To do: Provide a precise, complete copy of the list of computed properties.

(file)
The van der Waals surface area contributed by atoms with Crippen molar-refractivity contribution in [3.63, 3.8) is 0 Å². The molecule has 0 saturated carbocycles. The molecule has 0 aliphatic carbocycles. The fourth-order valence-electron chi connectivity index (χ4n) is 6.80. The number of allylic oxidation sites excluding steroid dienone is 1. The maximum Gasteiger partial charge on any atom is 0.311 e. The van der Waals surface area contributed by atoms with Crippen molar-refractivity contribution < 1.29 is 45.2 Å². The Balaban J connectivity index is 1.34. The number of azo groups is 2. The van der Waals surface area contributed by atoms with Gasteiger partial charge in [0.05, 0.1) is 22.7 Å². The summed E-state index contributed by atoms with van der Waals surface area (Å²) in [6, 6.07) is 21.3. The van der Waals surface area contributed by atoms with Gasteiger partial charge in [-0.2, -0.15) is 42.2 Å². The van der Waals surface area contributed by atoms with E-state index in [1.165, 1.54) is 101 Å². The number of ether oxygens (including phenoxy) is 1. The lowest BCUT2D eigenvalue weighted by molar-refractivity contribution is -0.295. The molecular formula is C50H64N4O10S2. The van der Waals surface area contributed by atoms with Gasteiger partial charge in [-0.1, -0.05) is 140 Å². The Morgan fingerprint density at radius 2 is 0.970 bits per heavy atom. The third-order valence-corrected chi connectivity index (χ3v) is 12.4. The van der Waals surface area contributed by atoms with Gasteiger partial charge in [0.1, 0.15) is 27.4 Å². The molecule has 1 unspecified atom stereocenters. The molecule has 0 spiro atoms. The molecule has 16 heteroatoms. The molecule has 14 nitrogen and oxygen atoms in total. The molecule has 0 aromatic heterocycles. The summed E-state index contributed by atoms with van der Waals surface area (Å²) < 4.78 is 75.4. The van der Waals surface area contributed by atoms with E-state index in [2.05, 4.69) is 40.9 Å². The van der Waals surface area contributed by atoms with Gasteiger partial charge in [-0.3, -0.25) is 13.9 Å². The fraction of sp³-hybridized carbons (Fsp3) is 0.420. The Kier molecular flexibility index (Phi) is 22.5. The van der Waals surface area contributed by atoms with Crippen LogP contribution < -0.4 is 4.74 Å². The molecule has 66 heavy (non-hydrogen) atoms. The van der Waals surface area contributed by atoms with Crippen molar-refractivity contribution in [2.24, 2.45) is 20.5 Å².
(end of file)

The van der Waals surface area contributed by atoms with Crippen molar-refractivity contribution in [3.63, 3.8) is 0 Å². The molecule has 0 saturated carbocycles. The molecule has 0 aliphatic carbocycles. The fourth-order valence-electron chi connectivity index (χ4n) is 6.80. The number of allylic oxidation sites excluding steroid dienone is 1. The maximum Gasteiger partial charge on any atom is 0.311 e. The van der Waals surface area contributed by atoms with Crippen molar-refractivity contribution < 1.29 is 45.2 Å². The Balaban J connectivity index is 1.34. The number of azo groups is 2. The van der Waals surface area contributed by atoms with Gasteiger partial charge in [0.05, 0.1) is 22.7 Å². The summed E-state index contributed by atoms with van der Waals surface area (Å²) in [6, 6.07) is 21.3. The van der Waals surface area contributed by atoms with Gasteiger partial charge in [-0.2, -0.15) is 42.2 Å². The van der Waals surface area contributed by atoms with E-state index in [1.165, 1.54) is 101 Å². The number of ether oxygens (including phenoxy) is 1. The lowest BCUT2D eigenvalue weighted by molar-refractivity contribution is -0.295. The molecular formula is C50H64N4O10S2. The van der Waals surface area contributed by atoms with Gasteiger partial charge in [-0.1, -0.05) is 140 Å². The Morgan fingerprint density at radius 2 is 0.970 bits per heavy atom. The third-order valence-corrected chi connectivity index (χ3v) is 12.4. The van der Waals surface area contributed by atoms with Gasteiger partial charge in [0.1, 0.15) is 27.4 Å². The molecule has 1 unspecified atom stereocenters. The molecule has 0 spiro atoms. The molecule has 16 heteroatoms. The molecule has 14 nitrogen and oxygen atoms in total. The molecule has 0 aromatic heterocycles. The summed E-state index contributed by atoms with van der Waals surface area (Å²) < 4.78 is 75.4. The van der Waals surface area contributed by atoms with E-state index in [2.05, 4.69) is 40.9 Å². The van der Waals surface area contributed by atoms with Gasteiger partial charge in [-0.3, -0.25) is 13.9 Å². The fraction of sp³-hybridized carbons (Fsp3) is 0.420. The Kier molecular flexibility index (Phi) is 22.5. The van der Waals surface area contributed by atoms with Crippen LogP contribution < -0.4 is 4.74 Å². The molecule has 66 heavy (non-hydrogen) atoms. The van der Waals surface area contributed by atoms with Crippen molar-refractivity contribution in [2.24, 2.45) is 20.5 Å².